Love it or hate it, Americans understand the process of choosing a president through the Electoral College. With independent candidates joining the major party nominees on the ballot in swing states in 2024, what happens if no candidate receives a 270-vote majority of the Electoral College? Your vote this year for Congress or the US Senate might make a difference in the choice of president and vice president.

Amendment 12 of the United States Constitution creates a process called “contingent election” when no candidate wins a majority of the Electoral College. In a contingent election, the president is chosen by the members of the incoming Congress elected to the US House in 2024 “immediately” after the Electoral votes are canvassed on Jan. 6, 2025 under current law.

The vice president is chosen by the members of the US Senate who are elected in 2024 or whose terms expire later. It will be up to the House and Senate majorities to decide the procedures for voting, provided they play by the broad rules described in the 12th Amendment.

In the House, members of Congress must choose the next president from among the top three candidates for President who have won at least one vote in the electoral college.  Senators must choose the vice president from among the top two candidates for vice president who have won at least one vote in the electoral college.

There is no requirement that the president and vice president be members of the same political party.  So a bipartisan unity ticket of a president and vice president from different parties is possible. There are slightly different procedures in each chamber for choosing the president and vice president.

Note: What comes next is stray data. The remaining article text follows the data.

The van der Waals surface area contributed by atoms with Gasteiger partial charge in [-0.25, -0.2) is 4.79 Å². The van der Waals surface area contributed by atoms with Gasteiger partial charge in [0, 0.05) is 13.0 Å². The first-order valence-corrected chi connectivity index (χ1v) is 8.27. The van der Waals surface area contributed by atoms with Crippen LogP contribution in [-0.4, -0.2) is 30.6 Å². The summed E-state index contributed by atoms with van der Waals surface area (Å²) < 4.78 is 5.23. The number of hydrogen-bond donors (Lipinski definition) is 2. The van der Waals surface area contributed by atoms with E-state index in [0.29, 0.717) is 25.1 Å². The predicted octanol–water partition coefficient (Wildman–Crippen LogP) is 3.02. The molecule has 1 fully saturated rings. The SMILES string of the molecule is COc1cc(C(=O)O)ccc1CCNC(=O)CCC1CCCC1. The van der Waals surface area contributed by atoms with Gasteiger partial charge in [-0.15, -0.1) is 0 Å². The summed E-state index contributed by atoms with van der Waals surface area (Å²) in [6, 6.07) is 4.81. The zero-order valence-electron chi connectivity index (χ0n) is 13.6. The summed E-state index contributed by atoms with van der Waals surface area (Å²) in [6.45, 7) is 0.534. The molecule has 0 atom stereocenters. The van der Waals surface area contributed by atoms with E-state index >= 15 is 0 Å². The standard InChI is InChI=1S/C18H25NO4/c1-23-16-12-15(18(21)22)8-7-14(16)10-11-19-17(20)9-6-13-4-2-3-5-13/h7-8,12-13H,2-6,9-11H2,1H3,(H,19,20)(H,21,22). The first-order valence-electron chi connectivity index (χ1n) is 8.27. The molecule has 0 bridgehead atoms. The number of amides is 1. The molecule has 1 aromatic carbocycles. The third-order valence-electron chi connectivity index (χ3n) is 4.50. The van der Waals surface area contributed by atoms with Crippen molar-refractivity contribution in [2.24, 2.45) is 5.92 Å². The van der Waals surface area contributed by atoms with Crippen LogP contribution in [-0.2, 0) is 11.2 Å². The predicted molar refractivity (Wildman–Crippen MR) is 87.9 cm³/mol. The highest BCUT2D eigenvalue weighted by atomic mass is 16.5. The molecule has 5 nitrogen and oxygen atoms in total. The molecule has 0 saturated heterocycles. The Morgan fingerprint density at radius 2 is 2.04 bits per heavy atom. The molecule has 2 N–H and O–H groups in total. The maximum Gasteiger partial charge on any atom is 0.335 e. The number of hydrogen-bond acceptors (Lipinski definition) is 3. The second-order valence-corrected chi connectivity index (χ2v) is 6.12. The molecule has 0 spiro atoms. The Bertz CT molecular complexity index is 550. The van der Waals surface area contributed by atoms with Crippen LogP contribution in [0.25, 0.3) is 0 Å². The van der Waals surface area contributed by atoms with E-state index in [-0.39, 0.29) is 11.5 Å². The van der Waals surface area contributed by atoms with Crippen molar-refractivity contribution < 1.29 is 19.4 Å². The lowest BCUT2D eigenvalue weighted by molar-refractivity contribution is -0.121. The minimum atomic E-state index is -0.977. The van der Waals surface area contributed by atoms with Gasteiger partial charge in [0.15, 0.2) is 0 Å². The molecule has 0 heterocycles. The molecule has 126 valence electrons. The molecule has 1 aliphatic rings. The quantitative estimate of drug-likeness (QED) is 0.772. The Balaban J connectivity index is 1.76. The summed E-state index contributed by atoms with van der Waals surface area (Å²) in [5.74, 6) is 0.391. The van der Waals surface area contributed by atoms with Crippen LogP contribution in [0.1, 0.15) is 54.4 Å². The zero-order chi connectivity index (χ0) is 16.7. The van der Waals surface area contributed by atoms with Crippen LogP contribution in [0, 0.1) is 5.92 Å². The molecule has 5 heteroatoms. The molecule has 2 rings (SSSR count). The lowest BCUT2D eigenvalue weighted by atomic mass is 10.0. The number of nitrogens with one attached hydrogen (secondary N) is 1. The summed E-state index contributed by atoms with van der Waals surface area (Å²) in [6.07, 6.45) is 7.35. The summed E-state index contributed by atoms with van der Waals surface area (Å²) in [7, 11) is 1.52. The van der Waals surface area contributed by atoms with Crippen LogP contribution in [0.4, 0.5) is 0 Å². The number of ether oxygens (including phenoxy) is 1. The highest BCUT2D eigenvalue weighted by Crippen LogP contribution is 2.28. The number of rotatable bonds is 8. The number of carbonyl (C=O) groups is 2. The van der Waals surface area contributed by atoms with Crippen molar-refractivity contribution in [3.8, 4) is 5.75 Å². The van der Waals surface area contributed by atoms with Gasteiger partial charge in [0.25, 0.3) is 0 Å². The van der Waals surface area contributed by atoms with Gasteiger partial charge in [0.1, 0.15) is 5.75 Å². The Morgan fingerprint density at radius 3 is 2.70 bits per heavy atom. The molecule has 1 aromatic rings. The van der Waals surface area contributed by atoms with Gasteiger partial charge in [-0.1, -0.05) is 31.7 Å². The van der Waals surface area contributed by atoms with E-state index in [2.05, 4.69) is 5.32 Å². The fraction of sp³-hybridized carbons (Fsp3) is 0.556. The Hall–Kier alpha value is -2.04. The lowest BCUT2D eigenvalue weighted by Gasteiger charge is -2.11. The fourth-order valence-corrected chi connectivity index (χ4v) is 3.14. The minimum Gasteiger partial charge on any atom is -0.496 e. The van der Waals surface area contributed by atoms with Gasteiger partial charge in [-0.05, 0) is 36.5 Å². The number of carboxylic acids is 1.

For the office of president, the Constitution provides that each state casts one collective vote for its choice of president. For example, South Dakota, with one member of Congress, has the same voting power for president as California, with its 52 members of Congress.

In the current House, Republicans hold the most states with a majority in 26 states. On the other hand, Democrats hold the majority in 22 states, with North Carolina and Minnesota evenly split. However, several swing states, including Pennsylvania and Michigan only have a one seat majority, highlighting the potential for significant change in the 2025 House depending on the outcome of the 2024 congressional elections.

For the office of vice president, the Constitution provides for election between the top two candidate for vice president by majority vote of the Senate. Some pundits predict that Democrats will reclaim the House while Republicans flip the Senate in the 2024 election.

In the House, the Constitution requires that a quorum of two-thirds of the states be present before any contingent election can begin. But both the House and the Senate have discretion to set their own rules for contingent election proceedings, so long as they comply with the overall provisions of the Constitution.

Contingent election of a president has happened only once in American history since enactment of the 12th Amendment. John Quincy Adams was elected on the first ballot to be president by the House two months after no candidate won a majority of the Electoral votes in the 1824 election. Adams had finished second to Andrew Jackson in a four-person campaign for the presidency.

John Quincy Adams’ presidency was impeded by an uncooperative Congress, but he is widely viewed favorably by historians as a public servant who opposed slavery, supported the rights of women and Native Americans, advocated for federally funded infrastructure projects, and urged engagement with the countries of Latin America.

If the bipartisan votes to oust former House Speaker McCarthy are any indication, don’t expect a clear party-line path to victory for any candidate. In a contingent election, merit selection might actually prevail over political party preferences. And based on history’s view of John Quincy Adams, maybe that would not be a bad result.

Dan Winslow is a former Massachusetts judge who now serves as president of the non-profit, non-partisan New England Legal Foundation.  Vincent Gritzuk is a Boston College Law student who is the Faberman Fellow at NELF.